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Securities Finance: February 2020
- IPOs special around lockup expiry delivery
- ETF borrow demand and lending revenues on the rise
- Increased borrow demand for corporate bonds
Securities lending revenues were relatively flat YoY in February. Average daily revenues increased by 0.4% compared with February 2019, however daily returns were 0.7% lower than January. COVID-19 emerged as a negative catalyst for global equity and credit markets, erasing the YTD equity market gains over the last two weeks of February. Borrow demand for some assets increased in the last week of the month as the sell-off deepened, most notably exchange traded funds.
The two most recent comparisons for lending around a broad equity market decline are Q1 2016 and Q4 2018, which paint different pictures in terms of expectations for returns. The first quarter of 2016, as well as Q4 2015, were very positive for overall securities lending revenues, mainly attributable to energy related credit and equity and to an increase in ETF demand. The fourth quarter of 2018 did not see an overall revenue uptick, however demand for ETFs, particularly credit focused funds, did see a meaningful increase. Both periods of market stress precipitated an increase in demand for ETFs, and to a lesser extent credit; the difference was in demand for individual equities, which increased in nominal terms despite the sell-off in late-2015/early-2016 but declined with the broader market in Q4 2018. The challenge is that declining market valuations naturally put pressure on lending returns, by virtue of lower balances, absent an offsetting increase in borrowing or fees.
The COVID-19 related sell-off has resembled 2018 thus far, with an increase in borrow demand for ETFs, along with single name equity loan balances being relatively flat. Global ETF loan balances increased by 30% in February, ending the month at the 2nd highest level on record, $68.8bn (the April 2011 record was the result of a single day loan in a gold fund). The increased borrow demand for exchange traded funds may, in part, reflect the unwinding of "create to lend" trades, where the securities underlying an ETF are borrowed and delivered to the ETF sponsor with the aim of creating shares of the ETF for borrow. The two largest high-yield funds, HYG and JNK, have seen a combined $8.8bn in YTD outflows through the end of February, while loan balances for shares of the ETFs have increased by $3.9bn. The increased borrow demand for the HY ETF shares drove lending fees higher, most notably for HYG. Fixed income ETFs contributed 40% of February's $16bn increase in loan balances, equities contributed 53% and the remainder came from commodity funds and alternatives.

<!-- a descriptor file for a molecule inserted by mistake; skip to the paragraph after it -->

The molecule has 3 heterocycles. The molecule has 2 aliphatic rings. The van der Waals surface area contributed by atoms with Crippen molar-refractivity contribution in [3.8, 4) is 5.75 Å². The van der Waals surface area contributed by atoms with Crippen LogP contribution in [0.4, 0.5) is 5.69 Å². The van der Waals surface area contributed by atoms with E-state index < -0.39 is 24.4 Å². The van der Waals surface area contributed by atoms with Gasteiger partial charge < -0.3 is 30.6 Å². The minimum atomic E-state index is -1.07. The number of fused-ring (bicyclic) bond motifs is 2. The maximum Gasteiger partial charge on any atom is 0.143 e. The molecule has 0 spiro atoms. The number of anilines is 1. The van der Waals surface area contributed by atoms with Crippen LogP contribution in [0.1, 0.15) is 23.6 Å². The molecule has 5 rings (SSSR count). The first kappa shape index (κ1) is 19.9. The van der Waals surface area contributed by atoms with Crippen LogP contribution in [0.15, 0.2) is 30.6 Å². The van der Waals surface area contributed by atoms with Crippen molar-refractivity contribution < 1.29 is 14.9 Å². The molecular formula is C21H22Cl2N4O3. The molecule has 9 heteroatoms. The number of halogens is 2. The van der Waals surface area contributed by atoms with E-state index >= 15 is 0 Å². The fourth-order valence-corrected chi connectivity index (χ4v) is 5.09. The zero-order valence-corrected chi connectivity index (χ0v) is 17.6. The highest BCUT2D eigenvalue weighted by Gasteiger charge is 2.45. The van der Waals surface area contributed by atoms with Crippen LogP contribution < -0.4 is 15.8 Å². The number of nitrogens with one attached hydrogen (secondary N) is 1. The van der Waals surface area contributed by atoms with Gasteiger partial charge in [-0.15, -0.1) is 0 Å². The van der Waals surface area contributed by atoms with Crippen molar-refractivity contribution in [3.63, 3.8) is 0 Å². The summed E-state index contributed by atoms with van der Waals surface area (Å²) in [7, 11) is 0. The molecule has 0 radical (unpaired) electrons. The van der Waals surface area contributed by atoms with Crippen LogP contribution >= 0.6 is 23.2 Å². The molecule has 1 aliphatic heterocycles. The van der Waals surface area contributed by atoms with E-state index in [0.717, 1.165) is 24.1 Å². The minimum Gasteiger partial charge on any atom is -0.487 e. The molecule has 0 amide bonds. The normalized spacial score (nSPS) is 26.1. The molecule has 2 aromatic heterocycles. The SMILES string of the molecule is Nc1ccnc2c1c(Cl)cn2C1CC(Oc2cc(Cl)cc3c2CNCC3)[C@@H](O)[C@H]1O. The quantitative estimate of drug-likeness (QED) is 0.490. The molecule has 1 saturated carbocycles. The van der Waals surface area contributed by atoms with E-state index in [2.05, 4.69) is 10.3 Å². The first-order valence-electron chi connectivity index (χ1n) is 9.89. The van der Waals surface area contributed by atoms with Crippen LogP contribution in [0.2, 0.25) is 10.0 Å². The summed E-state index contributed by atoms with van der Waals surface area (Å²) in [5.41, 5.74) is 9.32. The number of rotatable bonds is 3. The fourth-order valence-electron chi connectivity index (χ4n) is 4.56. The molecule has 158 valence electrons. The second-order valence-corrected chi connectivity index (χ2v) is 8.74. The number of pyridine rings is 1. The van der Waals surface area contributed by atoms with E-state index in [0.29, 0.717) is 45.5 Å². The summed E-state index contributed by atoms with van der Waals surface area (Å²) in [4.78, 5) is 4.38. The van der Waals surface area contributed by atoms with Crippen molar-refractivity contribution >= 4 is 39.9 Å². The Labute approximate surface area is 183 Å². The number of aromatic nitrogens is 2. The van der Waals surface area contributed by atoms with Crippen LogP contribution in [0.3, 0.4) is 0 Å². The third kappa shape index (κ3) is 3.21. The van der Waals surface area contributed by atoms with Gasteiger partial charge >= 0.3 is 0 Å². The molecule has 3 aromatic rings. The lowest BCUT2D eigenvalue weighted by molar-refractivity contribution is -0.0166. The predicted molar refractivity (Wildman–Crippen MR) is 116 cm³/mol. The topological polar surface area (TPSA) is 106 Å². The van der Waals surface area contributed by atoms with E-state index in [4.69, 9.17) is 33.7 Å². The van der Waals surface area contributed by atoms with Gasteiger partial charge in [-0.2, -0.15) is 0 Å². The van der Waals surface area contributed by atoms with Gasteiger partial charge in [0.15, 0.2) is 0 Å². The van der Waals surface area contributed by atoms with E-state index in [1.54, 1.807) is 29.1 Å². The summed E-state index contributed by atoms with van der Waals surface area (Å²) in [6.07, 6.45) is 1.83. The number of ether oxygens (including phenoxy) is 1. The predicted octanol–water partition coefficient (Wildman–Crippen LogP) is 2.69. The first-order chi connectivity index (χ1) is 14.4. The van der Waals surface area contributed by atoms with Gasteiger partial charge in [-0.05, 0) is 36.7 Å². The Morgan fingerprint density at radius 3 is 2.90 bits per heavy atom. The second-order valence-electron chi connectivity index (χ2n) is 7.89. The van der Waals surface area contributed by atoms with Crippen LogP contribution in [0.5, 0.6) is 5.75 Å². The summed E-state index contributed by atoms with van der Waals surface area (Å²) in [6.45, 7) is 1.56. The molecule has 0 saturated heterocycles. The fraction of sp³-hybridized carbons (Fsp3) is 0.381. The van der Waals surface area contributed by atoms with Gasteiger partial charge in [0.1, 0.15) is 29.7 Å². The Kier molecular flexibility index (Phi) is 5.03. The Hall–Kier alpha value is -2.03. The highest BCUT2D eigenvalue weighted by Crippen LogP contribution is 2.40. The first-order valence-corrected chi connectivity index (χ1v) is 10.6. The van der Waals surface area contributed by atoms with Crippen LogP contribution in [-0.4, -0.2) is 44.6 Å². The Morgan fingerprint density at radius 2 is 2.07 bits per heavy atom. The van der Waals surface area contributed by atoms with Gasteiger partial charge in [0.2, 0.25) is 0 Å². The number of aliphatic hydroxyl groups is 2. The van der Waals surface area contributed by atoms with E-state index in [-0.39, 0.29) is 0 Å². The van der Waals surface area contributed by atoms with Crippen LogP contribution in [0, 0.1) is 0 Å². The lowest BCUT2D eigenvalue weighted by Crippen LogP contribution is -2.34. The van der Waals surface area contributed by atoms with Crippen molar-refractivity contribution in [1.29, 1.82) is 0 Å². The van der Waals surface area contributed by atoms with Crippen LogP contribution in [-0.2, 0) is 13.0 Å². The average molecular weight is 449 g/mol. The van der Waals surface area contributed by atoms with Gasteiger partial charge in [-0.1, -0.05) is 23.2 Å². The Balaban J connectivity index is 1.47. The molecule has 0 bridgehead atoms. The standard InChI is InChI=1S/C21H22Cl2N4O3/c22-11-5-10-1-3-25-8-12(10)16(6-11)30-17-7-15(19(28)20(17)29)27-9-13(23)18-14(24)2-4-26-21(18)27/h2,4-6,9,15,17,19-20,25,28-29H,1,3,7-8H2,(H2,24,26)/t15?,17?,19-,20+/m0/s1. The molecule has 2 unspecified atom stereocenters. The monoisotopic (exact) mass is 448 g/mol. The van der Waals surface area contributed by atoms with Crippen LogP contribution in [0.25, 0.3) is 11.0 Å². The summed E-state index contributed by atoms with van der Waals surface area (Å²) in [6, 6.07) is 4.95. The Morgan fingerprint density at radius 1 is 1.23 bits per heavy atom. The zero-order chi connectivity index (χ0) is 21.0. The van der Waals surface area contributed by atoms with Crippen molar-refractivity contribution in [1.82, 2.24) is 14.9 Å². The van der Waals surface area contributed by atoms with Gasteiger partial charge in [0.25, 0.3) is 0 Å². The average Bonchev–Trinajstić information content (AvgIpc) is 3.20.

There are a few equities where recent changes in share price and borrow demand were clearly driven by outbreak concerns. Facemask manufacturers such Alpha Pro Tech (APT) in the US and Kawamoto Corp in Japan have seen increased borrowing and fees following surging share prices. With the continued surge in share price, number of borrowed shares and lending fee, APT was one of the top 50 US equity earners over the last week of February. Lakeland Industries (LAKE), maker of protective clothing, has also seen an increase in share borrowing and fees. Biotech firms working on a treatment have also seen surging share prices and borrow demand, including Novavax (NVAX) and Vir Biotechnology (VIR); the borrow demand for NVAX declined in February, while it became progressively more difficult to borrow shares of VIR.
February saw a marginal uptick in Asia equity balances, notable given the decline in valuations, however it was not consistent across the region in a way that would suggest a significant change in broad hedging of equity exposure. Overall Asia equity loan balances increased by 2.8% in February as compared with January; however, the $182bn in average loan balances is essentially flat YoY compared with February 2019 (a decline of 0.1%). Average equity loan balances increased in Japan and Hong Kong; balances declined in South Korea and Taiwan. Asia equities delivered $134m in February revenues, a 0.7% reduction in average daily revenue compared with January.